Guest-written by CAE candidate Noelia Lezameta

Oftentimes, we go to the cinema for mere escapism, to be transported to a galaxy far, far away and immerse ourselves in the lives of others, but today it is about Kathryn Bigelow’s award-winning crime drama Detroit.


John Boyega as officer Dismukes

Not only isn’t this film really about pain, it also overcomes the social temptation to make it about the emotional duress experienced by African-Americans during the riots of the late 1960s. It is only barely about the Algiers Motel Incident, in which three innocent black men were murdered and several others were assaulted and humiliated by three white police officers.

The duality of appearance is a significant theme of Detroit, with heroes in street clothes and villains often wearing a badge or military rank. But the reversal of our expectations isn’t as simple as the metaphorical if not literal expression of black and white. The cast is cohesive and honest; their performances are creating with authenticity and driven by a cause bigger than personal rewards.

Given the setting of the film, the music is incredible too –– and yet even the alluring sounds of our favourite Motown hits are sounded with a profoundity and bitterness, as it provides a sad contrast to what we’re seeing played out in front of us.


Riots break out to the fear of Detroit’s African Americans

Detroit is an important and thoughtful history reminder if not an outright lesson from fifty years ago. And in these times of Black Lives Matter and countless videos of police abusing and killing black men, it feels sadly prescient.

Genre: Crime drama.

Director: Kathryn Bigelow.

Original release: August 4, 2017.

Country: United States.

Awards: 4 NACP Image Award nominations.

Grade: A

All images are taken from Google.


Roberts and Tremblay is as superb a combination as it looks. ‘Wonder’ is the feel-good movie of 2017: touching, fun and educational for everyone. A plea to #ChooseKind in the face of the battle everyone goes through daily.


Nate (Wilson), Auggie (Tremblay), Olivia (Vidovic) and Isabel (Roberts)

Set in 2017, ‘Wonder’ shines a light on the unusual and apparently doomed life of a kid named Auggust Pullman (young prodigy Jacob Tremblay, Room). His disease, Treacher Collins Syndrome, which saw him be born with a facial distortion, causes apathetic children to turn their backs on him as he joins school for the first time. His parents Isabel and Nate (Julia Roberts and Owen Wilson) have, most understandably, always been focused on him at his sister Olivia’s expense.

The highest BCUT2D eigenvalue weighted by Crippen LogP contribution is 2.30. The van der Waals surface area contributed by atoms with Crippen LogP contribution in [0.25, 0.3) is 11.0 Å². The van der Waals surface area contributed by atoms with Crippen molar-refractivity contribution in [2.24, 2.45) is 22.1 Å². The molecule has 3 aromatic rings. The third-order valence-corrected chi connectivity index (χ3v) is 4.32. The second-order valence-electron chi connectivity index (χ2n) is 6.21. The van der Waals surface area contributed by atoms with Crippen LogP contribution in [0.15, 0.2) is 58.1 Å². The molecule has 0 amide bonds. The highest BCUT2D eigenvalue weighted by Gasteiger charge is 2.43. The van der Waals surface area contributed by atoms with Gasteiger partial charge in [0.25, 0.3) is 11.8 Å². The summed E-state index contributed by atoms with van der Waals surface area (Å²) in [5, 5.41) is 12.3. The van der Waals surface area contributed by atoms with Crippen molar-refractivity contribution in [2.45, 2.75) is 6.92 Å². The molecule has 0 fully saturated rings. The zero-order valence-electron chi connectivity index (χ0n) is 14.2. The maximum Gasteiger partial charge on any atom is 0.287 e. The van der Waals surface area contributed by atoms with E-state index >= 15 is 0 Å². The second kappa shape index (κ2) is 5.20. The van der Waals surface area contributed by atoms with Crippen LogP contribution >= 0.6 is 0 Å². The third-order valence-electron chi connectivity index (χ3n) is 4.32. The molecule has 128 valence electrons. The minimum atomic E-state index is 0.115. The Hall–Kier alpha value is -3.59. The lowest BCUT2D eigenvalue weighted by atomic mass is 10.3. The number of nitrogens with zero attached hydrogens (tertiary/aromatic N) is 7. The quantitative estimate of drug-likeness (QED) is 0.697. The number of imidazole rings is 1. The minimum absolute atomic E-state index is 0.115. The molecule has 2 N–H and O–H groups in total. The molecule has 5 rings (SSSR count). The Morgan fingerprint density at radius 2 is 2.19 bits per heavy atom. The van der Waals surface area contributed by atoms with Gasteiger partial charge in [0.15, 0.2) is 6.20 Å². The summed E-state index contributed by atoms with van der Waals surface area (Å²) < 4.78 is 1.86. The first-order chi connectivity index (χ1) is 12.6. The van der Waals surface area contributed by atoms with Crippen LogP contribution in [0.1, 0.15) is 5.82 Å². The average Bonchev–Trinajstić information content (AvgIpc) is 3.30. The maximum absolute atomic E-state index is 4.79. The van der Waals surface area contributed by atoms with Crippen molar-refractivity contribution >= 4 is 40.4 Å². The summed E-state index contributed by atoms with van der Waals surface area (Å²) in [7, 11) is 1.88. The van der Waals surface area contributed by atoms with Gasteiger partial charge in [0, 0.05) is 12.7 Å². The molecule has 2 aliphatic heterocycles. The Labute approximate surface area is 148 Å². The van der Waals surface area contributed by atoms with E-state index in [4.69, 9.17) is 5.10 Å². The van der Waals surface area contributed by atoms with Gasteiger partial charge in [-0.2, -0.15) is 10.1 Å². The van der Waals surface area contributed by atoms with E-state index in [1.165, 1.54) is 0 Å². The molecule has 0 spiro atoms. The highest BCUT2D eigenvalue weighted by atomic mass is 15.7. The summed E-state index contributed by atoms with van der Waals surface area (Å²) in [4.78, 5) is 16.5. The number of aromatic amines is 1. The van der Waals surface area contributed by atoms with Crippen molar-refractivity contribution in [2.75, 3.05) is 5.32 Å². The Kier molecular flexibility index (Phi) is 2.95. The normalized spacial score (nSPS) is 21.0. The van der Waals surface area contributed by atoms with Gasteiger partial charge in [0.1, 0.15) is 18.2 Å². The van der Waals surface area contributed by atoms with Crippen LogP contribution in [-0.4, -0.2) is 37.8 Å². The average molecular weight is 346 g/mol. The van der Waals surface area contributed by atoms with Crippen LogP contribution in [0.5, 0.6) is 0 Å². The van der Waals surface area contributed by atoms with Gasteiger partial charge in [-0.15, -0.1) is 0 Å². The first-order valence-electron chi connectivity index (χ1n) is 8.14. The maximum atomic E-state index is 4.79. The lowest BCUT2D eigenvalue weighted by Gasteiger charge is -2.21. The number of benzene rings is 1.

The first half of the movie delves into Auggie’s adaptation to his new environment. Against all the odds, he makes a new friend who ends up being a doubtful one, and in the process learns more about resilience than any other juvenile might ever do. The second half smartly goes through a series of flashbacks that show why some of those doubtful individuals in his atmosphere behave the way they do.


An insecure Auggie struggles to fit in at school

‘Wonder’ is the thoughtful, tear-jerking film we knew we needed at the end of such a year. The acting mesmerizes, especially Roberts’ and Tremblay’s and the script is an uncorny reminder of how long a way being kind goes. A completely recommendable watch, to children and teens above all.

Genre: Family drama.

Original release: November 16, 2017.

Country: United States.

Awards: 2 Golden Globe and 1 SAG nominations.

Grade: B

All images are taken from Google.



“Empowering” is a word loosely used these days. A speech, a commercial or a poster are often described as such. But ‘Battle of the Sexes’ deserves every letter, as its masterful direction, screenplay and cast come together to depict a refreshingand possibly never more neededreal story that failed to get the coverage it deserved.


Oscar winner Emma Stone and nominee Steve Carell as Billie Jean Kind and Bobby Riggs.

Set in 1973, this riveting production starring everyone’s imaginary BFFs Emma Stone and Steve Carell as tennis giants Billie Jean King and Bobby Riggs infuses their famous match with thrill, truth and a raw call for equality. It also delves into the LGBTQ reality of the 70s, which makes Billie Jean’s marriage stumble.

Sarah Silverman and Alan Cumming are a casting delight as King’s manager and stylist, bringing the humanity this actually-disheartening story needs. Costume, characterization and production design all hit the nail on the head, but it’s Simon Beaufoy’s script that truly shines: besides treating the real facts with respect, rigour, passion, vindication and an attractive dose of sassiness rightfully warms hearts and ignites spirits. And we saw that Billie for President sign at the end (the picture was shot before the election).

Emma Stone and Steve Carell give career-defining performances, in an unpredictable yet wished for turn, both receiving Globes and SAG nods. She’s authentic, vulnerable yet strong, caring yet firm and he brings the Carell inherent charm, acting like a hilarious, unfair and all-for-show mysoginist that our inner selves can’t help but love so much because it’s Steve Carell.


The originals.

Will it make it to the Academy? Stone could pull a Diane Keaton in Something’s Gotta Give and rig in a Lead Actress nomination. It’s Queen Meryl’s year, though, so nothing needs to be said. Odds aside, I couldn’t recommend highly enough this poignant and all-important story that seems so overwhelmingly empowering today. Personally, my favorite this year. This being said and quoting Laur Dern, may it all continue.

Genre: Sports dramedy.

Original release: September 22, 2017.

Country: United States.

Awards: 2 Golden Globe and 1 SAG nominations.

Grade: A+

All images are taken from Google.